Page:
Vishpala (viśpálā) is a woman (alternatively, a horse) mentioned in the Rigveda (RV 1.112, 116, 117, 118 and RV 10.39). The name is likely from viś "settlement, village" and bala "strong", meaning something like "protecting the settlement" or "strong settlement".
Vishpala is helped in battle (alternative, in the prize-race) by the Ashvins. As she lost her leg "in the time of night, in Khela's battle" (alternatively, "in Khela's race, eager for a decision"), they gave her a "leg of iron" so that she could keep running (1.116.15).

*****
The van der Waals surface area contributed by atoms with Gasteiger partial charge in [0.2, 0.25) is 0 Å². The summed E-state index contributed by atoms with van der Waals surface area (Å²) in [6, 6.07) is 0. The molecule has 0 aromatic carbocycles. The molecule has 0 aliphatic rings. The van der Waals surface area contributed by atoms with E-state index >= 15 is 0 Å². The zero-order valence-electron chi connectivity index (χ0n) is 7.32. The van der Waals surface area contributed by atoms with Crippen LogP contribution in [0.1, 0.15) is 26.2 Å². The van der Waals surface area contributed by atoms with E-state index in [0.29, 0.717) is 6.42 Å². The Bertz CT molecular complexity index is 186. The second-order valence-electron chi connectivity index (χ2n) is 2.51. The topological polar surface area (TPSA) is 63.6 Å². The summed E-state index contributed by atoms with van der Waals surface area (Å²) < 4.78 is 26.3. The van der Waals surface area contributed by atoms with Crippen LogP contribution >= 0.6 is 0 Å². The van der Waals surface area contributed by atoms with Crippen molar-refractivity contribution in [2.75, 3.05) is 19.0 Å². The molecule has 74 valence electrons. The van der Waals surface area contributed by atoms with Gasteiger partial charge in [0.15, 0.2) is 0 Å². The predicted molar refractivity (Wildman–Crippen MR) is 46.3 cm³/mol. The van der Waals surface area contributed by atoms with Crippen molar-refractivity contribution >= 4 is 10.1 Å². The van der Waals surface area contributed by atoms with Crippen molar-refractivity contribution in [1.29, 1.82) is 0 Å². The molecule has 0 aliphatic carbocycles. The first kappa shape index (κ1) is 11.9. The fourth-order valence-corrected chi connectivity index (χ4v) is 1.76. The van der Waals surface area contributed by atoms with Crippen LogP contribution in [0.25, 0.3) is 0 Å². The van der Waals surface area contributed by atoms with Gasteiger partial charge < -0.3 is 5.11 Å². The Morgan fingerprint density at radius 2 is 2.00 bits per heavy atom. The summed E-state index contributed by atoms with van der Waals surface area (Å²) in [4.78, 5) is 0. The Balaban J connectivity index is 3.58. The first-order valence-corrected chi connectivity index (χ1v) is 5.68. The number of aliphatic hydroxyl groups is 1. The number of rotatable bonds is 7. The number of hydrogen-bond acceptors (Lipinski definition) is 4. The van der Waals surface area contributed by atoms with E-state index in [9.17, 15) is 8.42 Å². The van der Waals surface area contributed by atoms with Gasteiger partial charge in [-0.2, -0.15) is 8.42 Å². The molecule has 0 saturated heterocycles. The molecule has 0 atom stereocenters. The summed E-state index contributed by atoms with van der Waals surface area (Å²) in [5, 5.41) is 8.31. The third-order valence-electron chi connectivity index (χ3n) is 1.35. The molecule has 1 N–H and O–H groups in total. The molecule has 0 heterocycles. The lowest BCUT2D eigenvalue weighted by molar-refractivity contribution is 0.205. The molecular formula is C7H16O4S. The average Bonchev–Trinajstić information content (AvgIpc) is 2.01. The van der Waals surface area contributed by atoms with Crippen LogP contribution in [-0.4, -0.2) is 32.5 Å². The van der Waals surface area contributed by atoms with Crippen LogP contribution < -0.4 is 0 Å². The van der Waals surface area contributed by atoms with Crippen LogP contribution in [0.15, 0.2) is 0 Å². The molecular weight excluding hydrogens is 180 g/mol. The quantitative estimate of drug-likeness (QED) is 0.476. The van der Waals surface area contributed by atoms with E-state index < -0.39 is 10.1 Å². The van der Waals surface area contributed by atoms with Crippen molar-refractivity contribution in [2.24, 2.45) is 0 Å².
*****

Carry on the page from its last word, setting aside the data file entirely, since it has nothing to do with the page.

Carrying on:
The interpretation as a female warrior in battle is due to Griffith (in keeping with Sayana), the interpretation as a horse race is due to Karl Friedrich Geldner.
As is often the case in the Rigveda, especially in the young books 1 and 10 (dated to roughly 1200 BC) a myth is only alluded to, the poet taking for granted his audience's being familiar with it, and beyond the fact that the Ashvins gave Vishpala a new leg, no information has survived, neither about Vishpala herself nor about "Khela's battle", or indeed the character of Khela (the name meaning "shaking, trembling").
Nevertheless, the allusion qualifies as the earliest reference to the concept of a prosthesis, while in Sayana's interpretation it can also be taken as an early reference to a female warrior.
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